I was up at Miller Supply Co. in Pittsfield recently, picking up a framing project, and while I was there I got to talking with Steve Miller, the owner. Miller’s has been in Pittsfield for decades. I asked him whether something in an old store display was still available (it wasn’t), and then I thought to ask: What do you have left that is really really old? One of the items he pointed me to: Vintage Ceiling Glitter — in silver and gold. He has just a half dozen or so containers left and, “When it’s gone, it’s gone,” he said. Ceiling glitter: Yes, that was sure another “thing”.
- Golly, how do you install it? I see from the plastic container cover that guns were used — that, I get. I can go online today and see guns for blowing ceiling glitter. But “throw by hand”? You must be kidding me. What a bloody mess? How in the world? You must not only need to wear goggles but also a zoot suit. And the stuff is expensive — wouldn’t you want to collect the excess and put it back in the gun? But then, that means your entire room would need to be 100% dust free, or else you would be also collecting dust, putting into a glitter gun and spraying it on the ceiling. Maybe there is no excess? Maybe it ALWAYS sticks, as long as the surface is tacky enough (see question below).
- Does it go on flat ceilings? Or popcorn ceilings?
- How do you ensure that the surface is all tacky? Do you spray paint fast with a spray gun canister thingie then quick quick quick get the glitter gun up and get the glitter on? Or, do you paint the ceiling with oil paint — which takes longer to dry and therefore is tacky longer — and then put up the glitter?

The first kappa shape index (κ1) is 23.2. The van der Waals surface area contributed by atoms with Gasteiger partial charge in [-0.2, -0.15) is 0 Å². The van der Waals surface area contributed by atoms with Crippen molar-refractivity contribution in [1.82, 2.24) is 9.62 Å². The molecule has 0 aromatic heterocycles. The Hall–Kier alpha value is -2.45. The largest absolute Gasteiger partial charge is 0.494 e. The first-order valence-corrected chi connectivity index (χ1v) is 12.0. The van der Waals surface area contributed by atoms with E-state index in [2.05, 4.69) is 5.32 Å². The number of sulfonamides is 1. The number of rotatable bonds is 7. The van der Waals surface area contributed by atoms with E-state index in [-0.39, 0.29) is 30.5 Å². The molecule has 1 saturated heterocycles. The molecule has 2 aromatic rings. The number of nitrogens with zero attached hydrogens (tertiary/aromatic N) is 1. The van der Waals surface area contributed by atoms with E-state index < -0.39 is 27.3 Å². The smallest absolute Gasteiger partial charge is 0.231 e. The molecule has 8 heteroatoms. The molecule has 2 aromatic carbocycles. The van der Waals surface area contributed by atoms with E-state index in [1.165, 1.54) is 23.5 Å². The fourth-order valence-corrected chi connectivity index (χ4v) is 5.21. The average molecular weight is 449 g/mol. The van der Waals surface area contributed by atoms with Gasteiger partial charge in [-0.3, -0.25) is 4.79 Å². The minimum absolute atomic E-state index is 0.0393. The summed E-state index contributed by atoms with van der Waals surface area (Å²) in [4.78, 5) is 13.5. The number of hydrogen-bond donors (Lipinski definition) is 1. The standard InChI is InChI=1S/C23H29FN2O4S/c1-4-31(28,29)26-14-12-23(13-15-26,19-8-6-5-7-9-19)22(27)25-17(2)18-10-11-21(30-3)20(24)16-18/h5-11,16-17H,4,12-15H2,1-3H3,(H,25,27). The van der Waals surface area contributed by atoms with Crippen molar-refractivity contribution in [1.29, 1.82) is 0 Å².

- What happens if you screw up?
This is a very intriguing product. I would love to figure out the answers to all these questions and maybe even try it — for the record — on a ceiling.
As you can see, this ceiling glitter was made, most recently at least, by Zinsser. That’s the same company that today is famous for all kinds of wall preparation solutions. I believe they are owned by Rust-Oleum. Sure enough, when I googled a bit trying to look for ceiling glitter sold today, I only found examples from Zinsser, and all the listings that I found were sold out.
Like I said, if you are in the market, you can buy the last remaining stock from Miller Art & Frame, Pittsfield, Mass. There is not much left, though.
UPDATE: Reader Mark quickly identified another source of ceiling glitter and glitter guns available today. He wrote:
Everything you need, both professional (pneumatic) & DIY (hand-crank) guns available, as well as glitter…
Thank you, Mark!
When were glitter ceilings introduced?
Some readers questioned whether this effect was truly “mid-century” — but we are pretty sure we have provenance back to the mid-1950s, at least. Mark says that his true storybook ranch, built in ’56-57, had glitter on the ceilings (befitting a “Cinderella!”) and Ranger Smith says the foyer of his ’61 ranch had glitter on the ceilings, too. I would guess-timate that glitter ceilings were fairly popular throughout the 1960s and even into the Liberace 1970s, but then interest faded. Even so, they seem to have been continually available.
The glitter chunks in my relatively-old Zinsser are pretty big – notably bigger than my crafty glitter. The label says that this ceiling glitter is all-aluminum.
I may use my two containers for artsy fartsy crafty projects. More likely, I will keep them in my my museum-of-Pittsfield-hoard. My precious……
Before they moved from North Street to their new (very googie) location on West Street, Miller’s carried a lot of wallpaper. After they moved, which is after I truly discovered them, I raided their basement for many rolls of their new old stock vintage wallpaper. I have installed several patterns in the house. I adore Miller Supply Co.